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Over-The-Counter Buying Tool Kit

Here’s how to add another profit center to your business.

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REX SOLOMON OF Houston Jewelry made $12 million annually buying gold, jewelry and coins during the Great Recession. He took out full page ads in the newspaper that encouraged hundreds of people to line up every day to sell their wares.

It’s still paying off.

“This is what got us through the financial crisis, through multiple hurricanes and through the pandemic,” he says. “I can’t see how an independent can be without it.”

Buying gold and other precious metals is a good source of cash flow, but Solomon has found diamonds to be the key to his OTC enterprise. At least 50 percent of inventory in his showcases comes from loose diamonds or gemstones bought from the public or made in his shop with recycled gold, often set with stones he has salvaged. Solomon sends promising diamonds to the GIA for certification and a grading report and brands them as his own; he may also send it to a cutter to make it the best diamond it can be.

“Now I have a diamond that I price competitively and can undercut online sellers and be profitable on it,” he says. “That’s where the independent can beat the chain every time because the chain cannot be nimble like that.”

To prevent security problems, Houston Jewelry’s OTC buyers ask for ID and photocopy the items being sold along with their ID immediately.

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Solomon cautions that every state and city has different regulations regarding OTC buying, including how long the purchased pieces must be held before being melted. In Texas, to purchase crafted precious metals, the buyer must be registered with the commissioner of consumer credit. The city of Houston also requires a license and an FBI criminal background check every year. Every purchase transaction must be recorded within 24 hours to either the chief law enforcement of the county or the chief of police.

Another thing to realize is that crafted precious metal dealers are considered financial institutions under the Patriot Act. Jewelers can use a free service called Leads Online to capture the image of the seller and their electronic thumbprint to satisfy IRS reporting requirements. “Those kinds of records will save you tremendous stress, heartache and potential fines,” Solomon says.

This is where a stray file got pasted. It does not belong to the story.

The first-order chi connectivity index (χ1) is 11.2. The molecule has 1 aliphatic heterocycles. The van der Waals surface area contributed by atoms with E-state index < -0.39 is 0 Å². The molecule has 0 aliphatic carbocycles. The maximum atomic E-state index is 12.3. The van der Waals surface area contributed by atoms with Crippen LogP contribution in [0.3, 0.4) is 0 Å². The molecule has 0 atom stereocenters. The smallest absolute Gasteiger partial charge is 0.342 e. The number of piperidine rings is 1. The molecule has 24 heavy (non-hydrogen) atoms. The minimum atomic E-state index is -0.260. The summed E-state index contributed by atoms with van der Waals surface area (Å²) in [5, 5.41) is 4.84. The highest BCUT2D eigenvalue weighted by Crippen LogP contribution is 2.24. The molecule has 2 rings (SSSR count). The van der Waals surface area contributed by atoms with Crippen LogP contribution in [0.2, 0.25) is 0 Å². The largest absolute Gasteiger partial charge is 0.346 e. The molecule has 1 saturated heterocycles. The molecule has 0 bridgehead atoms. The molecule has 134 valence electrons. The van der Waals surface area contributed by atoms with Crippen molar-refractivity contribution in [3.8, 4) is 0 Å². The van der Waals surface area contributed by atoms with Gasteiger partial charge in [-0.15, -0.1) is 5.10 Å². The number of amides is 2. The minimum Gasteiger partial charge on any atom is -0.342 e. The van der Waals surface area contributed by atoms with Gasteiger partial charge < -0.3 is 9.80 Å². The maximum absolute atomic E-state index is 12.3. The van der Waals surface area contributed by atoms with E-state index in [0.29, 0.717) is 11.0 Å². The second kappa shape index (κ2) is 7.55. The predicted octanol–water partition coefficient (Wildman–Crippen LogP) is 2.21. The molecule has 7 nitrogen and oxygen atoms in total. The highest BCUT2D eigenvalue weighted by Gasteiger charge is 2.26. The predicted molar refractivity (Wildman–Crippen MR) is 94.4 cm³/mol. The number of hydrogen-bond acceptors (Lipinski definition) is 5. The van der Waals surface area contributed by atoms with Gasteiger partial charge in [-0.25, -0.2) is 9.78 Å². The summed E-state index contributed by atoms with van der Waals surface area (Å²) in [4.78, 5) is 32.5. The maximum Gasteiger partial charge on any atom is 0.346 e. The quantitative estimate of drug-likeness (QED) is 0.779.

Eileen McClelland is the Managing Editor of INSTORE. She believes that every jewelry store has the power of cool within them.

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Wilkerson Testimonials | Sollberger’s

Going Out of Business Is an Emotional Journey. Wilkerson Is There to Make It Easier.

Jaki Cowan, the owner of Sollberger’s in Ridgeland, MS, decided the time was right to close up shop. The experience, she says, was like going into the great unknown. There were so many questions about the way to handle the store’s going-out-of-business sale. Luckily for Cowan, Wilkerson made the transition easier and managed everything, from marketing to markdowns.

“They think of everything that you don’t have the time to think of,” she says of the Wilkerson team that was assigned to manage the sale. And it was a total success, with financial goals met by Christmas with another sale month left to go.

Wilkerson even had a plan to manage things while Covid-19 restrictions were still in place. This included limiting the number of shoppers, masking and taking temperatures upon entrance. “We did everything we could to make the staff and public feel as safe as possible.”

Does she recommend Wilkerson to other retailers thinking of retiring, liquidating or selling excess merchandise? Absolutely. “If you are considering going out of business, it’s obviously an emotional journey. But truly rest assured that you’re in good hands with Wilkerson.”

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